But if the Cossacks behave in future as honest citizens of Russia, I declare here before the whole congress that not one hair of the head of any Cossack will be injured.

The second question is our attitude towards the highlanders of the Terek region.

Comrade highlanders, the old period in the history of Russia, when the tsars and tsarist generals trampled upon your rights and destroyed your liberties—that period of oppression and slavery has gone for ever. Now, when power in Russia has passed into the hands of the workers and peasants, there must no more be any who are oppressed in Russia.

In granting you autonomy, Russia restores the liberties which were stolen from you by the bloodsucking tsars and the tyrannous tsarist generals. This means that your internal affairs should be arranged in accordance with your manner of life, your habits and customs —of course, within the framework of the general Constitution of Russia.

Each of the peoples—Chechens, Ingushes, Ossetians, Kabardinians, Balkarians, Karachais, and also the Cossacks who remain within the autonomous highland territory—should have its National Soviet to administer the affairs of the given people in accordance with its manner of life and specific features. There is no need to mention the inogorodnie, who were and remain loyal sons of Soviet Russia, and whose interests the Soviet Government will always staunchly defend.

If it is shown that the Sharia is necessary, then let the Sharia remain. The Soviet Government has no thought of declaring war on the Sharia.

If it is shown that the organs of the Extraordinary Commission and the Special Department are unable to adapt themselves to the manner of life and specific features of the population, then, clearly, appropriate changes must be made in this sphere as well.

The National Soviets should be headed by a Council of People's Commissars of the Highland Republic, elected by the latter's Congress of Soviets and directly linked with Moscow.

Does this mean that the highlanders will be severed from Russia, that Russia is abandoning them, that the Red Army will be withdrawn to Russia—as the highlanders are asking in alarm? No, it does not. Russia realizes that, left to their own resources, the small nationalities of the Terek cannot uphold their liberty against the world sharks and their agents—the highland landlords who have fled to Georgia and from there are intriguing against the labouring highlanders. Autonomy means not separation, but union between the self-governing highland peoples and the peoples of Russia. It is on this union that the Soviet autonomy of the highlanders will rest.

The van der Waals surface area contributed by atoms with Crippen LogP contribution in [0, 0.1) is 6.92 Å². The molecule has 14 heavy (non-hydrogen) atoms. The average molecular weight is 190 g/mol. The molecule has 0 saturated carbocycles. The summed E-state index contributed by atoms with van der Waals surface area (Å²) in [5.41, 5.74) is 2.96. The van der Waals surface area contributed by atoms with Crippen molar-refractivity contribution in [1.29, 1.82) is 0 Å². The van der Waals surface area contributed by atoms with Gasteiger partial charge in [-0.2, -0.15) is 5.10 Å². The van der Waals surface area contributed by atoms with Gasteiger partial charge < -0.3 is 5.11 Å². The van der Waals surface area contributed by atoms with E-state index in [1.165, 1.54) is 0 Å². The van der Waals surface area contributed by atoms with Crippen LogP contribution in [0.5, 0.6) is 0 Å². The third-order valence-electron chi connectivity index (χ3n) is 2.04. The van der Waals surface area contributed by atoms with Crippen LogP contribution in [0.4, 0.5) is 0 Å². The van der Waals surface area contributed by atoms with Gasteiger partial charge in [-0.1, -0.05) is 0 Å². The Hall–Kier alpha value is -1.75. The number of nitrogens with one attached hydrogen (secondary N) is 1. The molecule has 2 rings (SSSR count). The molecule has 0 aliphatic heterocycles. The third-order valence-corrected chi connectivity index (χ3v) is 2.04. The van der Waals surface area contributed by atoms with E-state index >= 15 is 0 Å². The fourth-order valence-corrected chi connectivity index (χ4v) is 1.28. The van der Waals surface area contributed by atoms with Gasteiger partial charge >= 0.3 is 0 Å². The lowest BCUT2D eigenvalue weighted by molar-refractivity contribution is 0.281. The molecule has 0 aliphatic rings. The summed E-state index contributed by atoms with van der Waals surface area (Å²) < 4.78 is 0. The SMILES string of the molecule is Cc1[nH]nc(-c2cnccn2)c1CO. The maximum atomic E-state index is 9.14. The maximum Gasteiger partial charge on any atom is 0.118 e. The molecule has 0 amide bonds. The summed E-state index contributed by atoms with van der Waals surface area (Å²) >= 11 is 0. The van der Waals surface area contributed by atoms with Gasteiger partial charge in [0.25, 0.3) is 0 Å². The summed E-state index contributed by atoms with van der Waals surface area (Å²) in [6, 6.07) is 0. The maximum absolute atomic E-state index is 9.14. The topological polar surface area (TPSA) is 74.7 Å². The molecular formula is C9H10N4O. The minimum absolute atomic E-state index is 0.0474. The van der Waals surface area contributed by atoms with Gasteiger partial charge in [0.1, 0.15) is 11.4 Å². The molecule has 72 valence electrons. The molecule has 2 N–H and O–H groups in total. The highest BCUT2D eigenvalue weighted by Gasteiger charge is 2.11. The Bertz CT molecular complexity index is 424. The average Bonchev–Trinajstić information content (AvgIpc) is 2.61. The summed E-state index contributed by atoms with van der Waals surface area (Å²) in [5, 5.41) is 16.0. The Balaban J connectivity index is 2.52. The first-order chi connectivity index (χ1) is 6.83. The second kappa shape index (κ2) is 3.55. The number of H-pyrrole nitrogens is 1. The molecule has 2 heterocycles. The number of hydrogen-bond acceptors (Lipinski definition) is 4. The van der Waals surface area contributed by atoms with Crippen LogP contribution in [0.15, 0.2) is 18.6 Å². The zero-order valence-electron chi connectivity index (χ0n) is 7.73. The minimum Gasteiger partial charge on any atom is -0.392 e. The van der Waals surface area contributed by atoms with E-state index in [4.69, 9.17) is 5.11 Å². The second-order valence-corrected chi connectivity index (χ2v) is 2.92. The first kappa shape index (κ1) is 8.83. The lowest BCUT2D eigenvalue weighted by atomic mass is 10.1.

Comrades, it was usually the case in the past that governments consented to grant some reform, to make some concession to peoples, only at a time of difficulty, when they had been weakened and needed the sympathy of their peoples. That was always the case with the governments of the tsars and bourgeois governments generally. In contrast to them, the Soviet Government acts differently. The Soviet Government is granting you autonomy not at a time of difficulty, but at a time of resounding victories on the battlefields, at a time of complete triumph over the last stronghold of imperialism, in the Crimea.

Experience shows that that which governments grant in critical moments is insecure and unreliable, because it can always be withdrawn when the critical moment passes. Reforms and liberties can be secure only if they are granted, not under the pressure of momentary, temporary necessity, but in full knowledge of their usefulness, and when the government is in the full flower of its might and strength. That is just how the Soviet Government is acting now in restoring you your liberties.